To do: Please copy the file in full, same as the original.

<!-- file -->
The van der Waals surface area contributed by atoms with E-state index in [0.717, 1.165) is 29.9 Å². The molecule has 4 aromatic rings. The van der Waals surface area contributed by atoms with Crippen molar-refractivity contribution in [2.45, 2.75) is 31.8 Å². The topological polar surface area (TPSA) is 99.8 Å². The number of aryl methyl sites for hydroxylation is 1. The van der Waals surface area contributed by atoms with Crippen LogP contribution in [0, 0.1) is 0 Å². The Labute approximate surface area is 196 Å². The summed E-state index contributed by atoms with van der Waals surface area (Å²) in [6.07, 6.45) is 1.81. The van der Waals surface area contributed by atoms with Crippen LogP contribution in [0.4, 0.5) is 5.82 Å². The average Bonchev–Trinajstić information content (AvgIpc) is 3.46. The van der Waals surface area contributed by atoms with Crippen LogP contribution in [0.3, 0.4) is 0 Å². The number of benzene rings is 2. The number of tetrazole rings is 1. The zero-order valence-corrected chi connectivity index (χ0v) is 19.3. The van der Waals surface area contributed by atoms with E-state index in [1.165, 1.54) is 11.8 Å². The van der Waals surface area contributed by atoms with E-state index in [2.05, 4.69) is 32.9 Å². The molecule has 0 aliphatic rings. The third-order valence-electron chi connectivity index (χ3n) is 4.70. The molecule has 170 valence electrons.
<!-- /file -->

The van der Waals surface area contributed by atoms with E-state index in [0.717, 1.165) is 29.9 Å². The molecule has 4 aromatic rings. The van der Waals surface area contributed by atoms with Crippen molar-refractivity contribution in [2.45, 2.75) is 31.8 Å². The topological polar surface area (TPSA) is 99.8 Å². The number of aryl methyl sites for hydroxylation is 1. The van der Waals surface area contributed by atoms with Crippen LogP contribution in [0, 0.1) is 0 Å². The Labute approximate surface area is 196 Å². The summed E-state index contributed by atoms with van der Waals surface area (Å²) in [6.07, 6.45) is 1.81. The van der Waals surface area contributed by atoms with Crippen LogP contribution in [0.4, 0.5) is 5.82 Å². The average Bonchev–Trinajstić information content (AvgIpc) is 3.46. The van der Waals surface area contributed by atoms with Crippen LogP contribution in [0.3, 0.4) is 0 Å². The number of benzene rings is 2. The number of tetrazole rings is 1. The zero-order valence-corrected chi connectivity index (χ0v) is 19.3. The van der Waals surface area contributed by atoms with E-state index in [1.165, 1.54) is 11.8 Å². The van der Waals surface area contributed by atoms with E-state index in [2.05, 4.69) is 32.9 Å². The molecule has 0 aliphatic rings. The third-order valence-electron chi connectivity index (χ3n) is 4.70. The molecule has 170 valence electrons.